Alwaleed bin Talal, a grandson of Saudi Arabia’s founder, King Abdulaziz bin Saud, and nephew of the current monarch, King Abdullah, has publicly severed ties with Forbes magazine after a spat over how the American magazine estimated his wealth.
At $20bn, the Forbes annual billionaires’ list, ranks Prince Alwaleed at a respectable No 26. But the Prince, whose Kingdom Holding Company has stakes in everything from Rupert Murdoch’s News Corp to Citigroup, says he is worth a lot more. Prince Alwaleed puts his own wealth at nearly $10bn higher than Forbes’s estimate, a figure which, if accurate, would catapult him over the heads of the Google founders Sergey Brin and Larry Page, the New York Mayor Michael Bloomberg and the LVMH boss Bernard Arnault into the top 10 wealthiest people on the planet.
“Prince Alwaleed has taken this step as he felt he could no longer participate in a process which resulted in the use of incorrect data and seemed designed to disadvantage Middle Eastern investors and institutions,” the Saudi royal’s office said in a statement.
Unimpressed with his Forbes ranking, the Prince will instead work with a rival rich list compiled by Bloomberg, which last ranked him at the world’s 16th-richest person. The Bloomberg list estimates his wealth at $28bn.
“We have worked very openly with the Forbes team over the years and have on multiple occasions pointed out problems with their methodology that need correction,” Shadi Sanbar, the finance chief of Kingdom Holdings, said. “However, after several years of our efforts to correct mistakes falling on deaf ears, we have decided that Forbes has no intention of improving the accuracy of their valuation of our holdings and we have made the decision to move on.”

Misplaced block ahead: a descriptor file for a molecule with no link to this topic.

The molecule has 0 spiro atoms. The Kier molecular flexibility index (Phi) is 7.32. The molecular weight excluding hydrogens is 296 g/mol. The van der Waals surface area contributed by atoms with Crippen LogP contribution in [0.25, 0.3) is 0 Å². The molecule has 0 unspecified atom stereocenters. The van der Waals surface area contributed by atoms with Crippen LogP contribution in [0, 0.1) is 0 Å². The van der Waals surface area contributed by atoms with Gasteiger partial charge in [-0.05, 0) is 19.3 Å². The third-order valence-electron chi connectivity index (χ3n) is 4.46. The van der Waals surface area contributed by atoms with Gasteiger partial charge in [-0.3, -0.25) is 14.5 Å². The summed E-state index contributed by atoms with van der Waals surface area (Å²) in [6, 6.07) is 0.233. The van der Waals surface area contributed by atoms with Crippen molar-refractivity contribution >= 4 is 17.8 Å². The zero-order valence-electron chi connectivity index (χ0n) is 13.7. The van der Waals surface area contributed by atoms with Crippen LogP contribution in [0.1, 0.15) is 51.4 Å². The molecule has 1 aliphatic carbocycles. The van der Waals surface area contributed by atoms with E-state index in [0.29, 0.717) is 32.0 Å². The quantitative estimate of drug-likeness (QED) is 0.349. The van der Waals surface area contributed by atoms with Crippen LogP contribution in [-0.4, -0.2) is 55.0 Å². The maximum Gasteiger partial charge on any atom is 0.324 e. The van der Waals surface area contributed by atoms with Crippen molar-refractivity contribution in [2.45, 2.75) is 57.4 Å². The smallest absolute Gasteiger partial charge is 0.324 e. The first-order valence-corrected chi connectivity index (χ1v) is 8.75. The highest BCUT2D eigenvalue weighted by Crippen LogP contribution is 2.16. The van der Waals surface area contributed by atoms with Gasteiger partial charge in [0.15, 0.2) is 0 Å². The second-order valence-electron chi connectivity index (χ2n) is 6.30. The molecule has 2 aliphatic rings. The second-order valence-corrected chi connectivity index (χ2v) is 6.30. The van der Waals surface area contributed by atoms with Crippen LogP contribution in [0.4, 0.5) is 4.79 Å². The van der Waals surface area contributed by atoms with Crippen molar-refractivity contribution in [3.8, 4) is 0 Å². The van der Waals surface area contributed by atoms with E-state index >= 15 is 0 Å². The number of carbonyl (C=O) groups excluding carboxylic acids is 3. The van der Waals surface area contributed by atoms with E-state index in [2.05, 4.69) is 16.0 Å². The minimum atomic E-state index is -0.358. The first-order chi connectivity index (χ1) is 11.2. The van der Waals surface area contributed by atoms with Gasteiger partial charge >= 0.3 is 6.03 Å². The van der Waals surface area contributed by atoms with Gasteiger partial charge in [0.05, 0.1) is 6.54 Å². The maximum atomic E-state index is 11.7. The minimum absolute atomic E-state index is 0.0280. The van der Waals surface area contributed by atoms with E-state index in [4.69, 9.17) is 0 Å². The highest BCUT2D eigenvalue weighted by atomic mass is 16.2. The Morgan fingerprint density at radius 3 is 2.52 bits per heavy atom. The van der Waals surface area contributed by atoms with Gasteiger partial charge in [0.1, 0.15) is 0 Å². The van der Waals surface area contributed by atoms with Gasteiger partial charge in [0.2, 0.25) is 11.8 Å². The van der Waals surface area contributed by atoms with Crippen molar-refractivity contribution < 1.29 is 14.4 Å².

The magazine, however, has refused to budge. In a piece published on its website entitled “Why Prince Alwaleed’s wealth numbers just don’t add up”, Kerry Dolan recounted how Mr Sanbar attacked Forbes reporters and its methodology before the annual list was published. “Why does Forbes apply different standards to different billionaires – does that depend on national origin?” he is reported to have asked.
The Prince, the magazine claimed, has long accorded “paramount priority” to its widely followed rich list. “That list is how he wants the world to judge his success or his stature,” an unnamed former lieutenant was quoted as saying. “It’s a very big thing for him.”
Among the Prince’s bones of contention with Forbes was its “sudden refusal after six years to accept share values as listed by the Tadawul [the Saudi stock exchange]... The application of differing standards of proof for different individuals resulting in an arbitrary set of standards that seems biased against the Middle East,” Kingdom Holdings said in the statement. “For example, the valuations of other emerging markets such as the Mexican stock exchange are accepted while those of the Tadawul are not.”